In this image made from video taken on March 4, 2019, and released on Tuesday, March 5, 2019, by the Pakistan Military, shows what they claim is an Indian submarine approaching its territorial waters in the Arabian Sea. Pakistan’s navy says the submarine was not targeted, "keeping in view Pakistan’s policy of peace" under which Islamabad wants to de-escalate tensions with New Delhi.
(Pakistan Military via AP)
Pakistan’s navy said on Tuesday that an Indian submarine approached their territorial waters in the Arabian Sea and warned against making an incursion.
The navy noted the submarine wasn’t targeted by the navy forces due to “Pakistan's policy of peace” and efforts to de-escalate the recent tensions that brought the nuclear-armed neighbors to the brink of war.
A navy official said the warning was “communicated” to the Indian submarine on Monday, prompting it to move away.
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This is the latest incident between Pakistan and India in recent weeks, signaling that the two nations continue to be on high-alert.
The confrontation began last month following the Feb. 14 suicide bombing in the disputed region of Kashmir that killed more than 40 Indian paramilitary troops. The Indian government retaliated with an air strike on militant training camps inside Pakistan’s territory, the first such strike inside Pakistan since the 1971 war between the two countries, though Islamabad denied that such camps exist on its soil.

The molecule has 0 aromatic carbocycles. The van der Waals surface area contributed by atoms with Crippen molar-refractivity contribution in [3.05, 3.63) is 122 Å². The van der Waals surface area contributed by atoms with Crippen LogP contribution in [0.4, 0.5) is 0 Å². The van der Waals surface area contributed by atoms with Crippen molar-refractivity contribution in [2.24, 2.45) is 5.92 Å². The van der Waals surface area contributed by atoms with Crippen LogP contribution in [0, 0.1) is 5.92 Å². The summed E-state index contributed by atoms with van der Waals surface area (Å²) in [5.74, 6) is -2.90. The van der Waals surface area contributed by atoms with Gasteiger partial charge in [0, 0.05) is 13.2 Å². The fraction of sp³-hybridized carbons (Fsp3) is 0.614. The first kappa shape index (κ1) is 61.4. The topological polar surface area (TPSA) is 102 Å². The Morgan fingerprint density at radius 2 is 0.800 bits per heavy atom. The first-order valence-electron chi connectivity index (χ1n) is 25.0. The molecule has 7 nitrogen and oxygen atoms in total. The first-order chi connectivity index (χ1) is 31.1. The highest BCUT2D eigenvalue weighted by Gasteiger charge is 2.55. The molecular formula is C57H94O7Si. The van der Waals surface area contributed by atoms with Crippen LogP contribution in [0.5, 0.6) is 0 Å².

Last week, Pakistan shot down an Indian jet and captured its pilot, prompting outcry from Indian officials.
PAKISTAN BRINGS CAPTURED INDIAN PILOT TO BORDER CROSSING FOR HANDOVER IN FRONT OF LARGE CROWD
Pakistan returned the pilot in a high-profile handover on Friday as a “peace gesture” in a bid to avert further escalation with India, easing some tensions, though the Indian government said that the neighbor merely complied with the Geneva Conventions.
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Another attempt to de-escalate the situation was announced on Tuesday, with Pakistan’s Interior Ministry saying 44 suspects were detained by authorities, including the brother of the leader of the outlawed Jaish-e-Mohammad group that India said was responsible for the suicide bombing attack.
The Associated Press contributed to this report.
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